Levelling the playing field: International Gay Rugby turns 20

With 134 queer clubs existing worldwide, Alice Linehan discovers why so many have found a second home within the inclusive community.

A close up of a man's face playing rugby

International Gay Rugby have a series of incredible events planned for their 20th anniversary – let’s take a deeper look at LGBTQ+ rugby clubs around the world.

On November 1, 1995, a group of six gay men met in the Central Station pub in London to comb out the details of forming the world’s first officially recognised gay rugby club. It was in this moment that the infamous King’s Cross Steelers was born, and it paved the way for the 134 LGBTQ+ rugby clubs that exist worldwide today.

Of these, three are proudly housed on the island of Ireland. The Emerald Warriors were the first to form in 2003, followed by the Belfast Azlans in 2005, and most recently, the Cork Hellhounds in 2020.

In response to the development of this, at the time, niche sporting community, what is now known as the International Gay Rugby (IGR) board was founded, and this year marks its 20th anniversary.

Heading the IGR20 celebrations is none other than Ireland’s own Darren ‘Morro’ Morrin, Head Coach of the Warriors and an all-round rugby enthusiast.

Morro has been involved with rugby for longer than the International Gay Rugby board itself has existed – it “seems like a lifetime,” he admits. “I started my rugby career in Malahide RFC and I’ve been there ever since, in terms of a player.”

“While being there I’ve also coached a number of teams… I’m kind of not just a player, I’m all around in terms of management and coaching.”

With a clear undying passion for the game, Morro has always shown signs of his desire to increase participation within the sport. He worked with Leinster Rugby as a Club Community Rugby Officer for a period of time, visiting local schools to develop interest among primary and second level students.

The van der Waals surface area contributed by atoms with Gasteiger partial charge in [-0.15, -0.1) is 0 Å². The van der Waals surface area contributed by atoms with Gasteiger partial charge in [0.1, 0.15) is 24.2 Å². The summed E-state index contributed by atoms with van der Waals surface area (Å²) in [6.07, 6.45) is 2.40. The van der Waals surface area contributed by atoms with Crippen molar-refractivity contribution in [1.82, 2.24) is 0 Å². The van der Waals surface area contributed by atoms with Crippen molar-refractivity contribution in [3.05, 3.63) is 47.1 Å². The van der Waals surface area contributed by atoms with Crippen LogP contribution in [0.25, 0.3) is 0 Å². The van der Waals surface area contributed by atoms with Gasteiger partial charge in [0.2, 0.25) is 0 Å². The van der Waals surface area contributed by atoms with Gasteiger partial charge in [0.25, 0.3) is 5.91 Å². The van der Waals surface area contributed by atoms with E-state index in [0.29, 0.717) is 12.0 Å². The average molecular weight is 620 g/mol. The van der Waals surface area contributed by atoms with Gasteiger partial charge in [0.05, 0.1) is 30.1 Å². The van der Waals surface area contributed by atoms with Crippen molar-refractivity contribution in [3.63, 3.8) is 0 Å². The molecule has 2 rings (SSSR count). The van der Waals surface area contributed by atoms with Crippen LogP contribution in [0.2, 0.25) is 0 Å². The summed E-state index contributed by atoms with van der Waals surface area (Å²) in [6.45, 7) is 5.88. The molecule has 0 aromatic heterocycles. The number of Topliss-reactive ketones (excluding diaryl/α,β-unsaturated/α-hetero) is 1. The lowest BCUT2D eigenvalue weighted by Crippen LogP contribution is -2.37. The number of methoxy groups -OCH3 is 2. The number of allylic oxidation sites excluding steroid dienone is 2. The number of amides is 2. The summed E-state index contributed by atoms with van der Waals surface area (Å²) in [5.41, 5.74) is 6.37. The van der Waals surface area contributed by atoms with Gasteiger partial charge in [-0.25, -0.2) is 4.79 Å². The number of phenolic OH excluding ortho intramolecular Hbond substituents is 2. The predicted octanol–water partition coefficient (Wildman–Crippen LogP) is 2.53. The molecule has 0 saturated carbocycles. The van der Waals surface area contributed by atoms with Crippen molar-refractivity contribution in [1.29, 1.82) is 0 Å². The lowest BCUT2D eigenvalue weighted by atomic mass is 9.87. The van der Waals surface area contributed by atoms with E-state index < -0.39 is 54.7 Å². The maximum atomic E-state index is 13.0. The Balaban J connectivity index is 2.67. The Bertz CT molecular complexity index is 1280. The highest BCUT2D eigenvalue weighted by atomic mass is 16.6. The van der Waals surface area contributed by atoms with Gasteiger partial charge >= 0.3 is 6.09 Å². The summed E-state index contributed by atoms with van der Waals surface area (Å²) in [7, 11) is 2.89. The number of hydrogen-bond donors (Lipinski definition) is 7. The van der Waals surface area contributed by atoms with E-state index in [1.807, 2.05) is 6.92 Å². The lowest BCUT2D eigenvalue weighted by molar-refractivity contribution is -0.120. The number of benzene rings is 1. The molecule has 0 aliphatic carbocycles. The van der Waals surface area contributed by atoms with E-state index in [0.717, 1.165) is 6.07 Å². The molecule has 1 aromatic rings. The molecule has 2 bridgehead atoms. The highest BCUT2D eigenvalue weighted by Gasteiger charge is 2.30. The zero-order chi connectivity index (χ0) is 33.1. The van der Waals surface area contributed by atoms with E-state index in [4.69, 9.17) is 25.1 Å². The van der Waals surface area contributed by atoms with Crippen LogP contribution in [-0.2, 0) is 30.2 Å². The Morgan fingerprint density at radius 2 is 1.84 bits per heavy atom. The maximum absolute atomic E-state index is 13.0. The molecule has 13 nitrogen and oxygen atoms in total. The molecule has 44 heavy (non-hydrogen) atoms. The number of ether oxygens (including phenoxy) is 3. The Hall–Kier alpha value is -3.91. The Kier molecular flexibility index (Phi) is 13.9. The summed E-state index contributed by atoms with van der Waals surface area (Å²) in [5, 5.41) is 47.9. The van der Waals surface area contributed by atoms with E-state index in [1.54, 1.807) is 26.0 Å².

“My rugby career has taken me all over, to be honest, not just here in Ireland but I’ve played overseas, I lived in New Zealand and played down there as well. I think it’s a great community to be involved in and a great network to be involved in. You make friends for life and it’s not just the 80 minutes of the game.”

Having played on-and-off with the Emerald Warriors for a few years, the team appointed him Head Coach for the 2018/19 season, a role which he has held ever since. Being a part of an LGBTQ+ club grants you access to yearly international tournaments including the Bingham Cup -a worldwide tournament; and the Union Cup -a European tournament. These events are organised by the IGR, and this is where Morro first came into contact with the organisation.

‘For the love of rugby, no matter who you love’ – the IGR was set up to promote equality and diversity through the elimination of discrimination. It is no secret that members of the LGBTQ+ community, mainly gay male and transgender athletes, are often pushed out of or leave sports for various reasons. The IGR aspires to break down the barriers that queer people face, providing players with a safe space to compete while improving their physical health, mental health, and social life. The organisation relies entirely on a team of over 200 international volunteers working yearround to achieve their ever-growing list of goals.